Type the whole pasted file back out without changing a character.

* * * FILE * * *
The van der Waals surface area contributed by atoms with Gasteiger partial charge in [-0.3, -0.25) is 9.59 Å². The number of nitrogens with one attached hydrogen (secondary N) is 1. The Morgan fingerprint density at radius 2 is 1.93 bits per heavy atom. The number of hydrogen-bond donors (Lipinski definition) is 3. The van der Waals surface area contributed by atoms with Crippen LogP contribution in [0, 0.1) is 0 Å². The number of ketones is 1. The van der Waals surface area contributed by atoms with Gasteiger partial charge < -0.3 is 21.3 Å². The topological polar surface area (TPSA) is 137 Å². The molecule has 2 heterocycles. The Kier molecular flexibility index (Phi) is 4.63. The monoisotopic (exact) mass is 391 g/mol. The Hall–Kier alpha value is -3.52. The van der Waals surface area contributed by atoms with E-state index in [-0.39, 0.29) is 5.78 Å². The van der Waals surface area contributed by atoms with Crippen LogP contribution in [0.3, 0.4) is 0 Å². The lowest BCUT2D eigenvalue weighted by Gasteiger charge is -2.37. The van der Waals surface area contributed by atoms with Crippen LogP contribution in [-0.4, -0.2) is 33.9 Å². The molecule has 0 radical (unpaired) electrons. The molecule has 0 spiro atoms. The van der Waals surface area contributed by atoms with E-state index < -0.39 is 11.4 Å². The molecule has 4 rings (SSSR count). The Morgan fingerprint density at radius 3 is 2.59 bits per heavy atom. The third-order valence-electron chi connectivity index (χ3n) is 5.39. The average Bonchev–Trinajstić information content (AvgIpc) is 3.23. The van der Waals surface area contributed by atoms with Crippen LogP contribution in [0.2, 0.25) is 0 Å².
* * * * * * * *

The van der Waals surface area contributed by atoms with Gasteiger partial charge in [-0.3, -0.25) is 9.59 Å². The number of nitrogens with one attached hydrogen (secondary N) is 1. The Morgan fingerprint density at radius 2 is 1.93 bits per heavy atom. The number of hydrogen-bond donors (Lipinski definition) is 3. The van der Waals surface area contributed by atoms with Crippen LogP contribution in [0, 0.1) is 0 Å². The number of ketones is 1. The van der Waals surface area contributed by atoms with Gasteiger partial charge < -0.3 is 21.3 Å². The topological polar surface area (TPSA) is 137 Å². The molecule has 2 heterocycles. The Kier molecular flexibility index (Phi) is 4.63. The monoisotopic (exact) mass is 391 g/mol. The Hall–Kier alpha value is -3.52. The van der Waals surface area contributed by atoms with E-state index in [-0.39, 0.29) is 5.78 Å². The van der Waals surface area contributed by atoms with Crippen LogP contribution in [0.3, 0.4) is 0 Å². The lowest BCUT2D eigenvalue weighted by Gasteiger charge is -2.37. The van der Waals surface area contributed by atoms with Crippen LogP contribution in [-0.4, -0.2) is 33.9 Å². The molecule has 0 radical (unpaired) electrons. The molecule has 0 spiro atoms. The van der Waals surface area contributed by atoms with E-state index < -0.39 is 11.4 Å². The molecule has 4 rings (SSSR count). The Morgan fingerprint density at radius 3 is 2.59 bits per heavy atom. The third-order valence-electron chi connectivity index (χ3n) is 5.39. The average Bonchev–Trinajstić information content (AvgIpc) is 3.23. The van der Waals surface area contributed by atoms with Crippen LogP contribution in [0.2, 0.25) is 0 Å².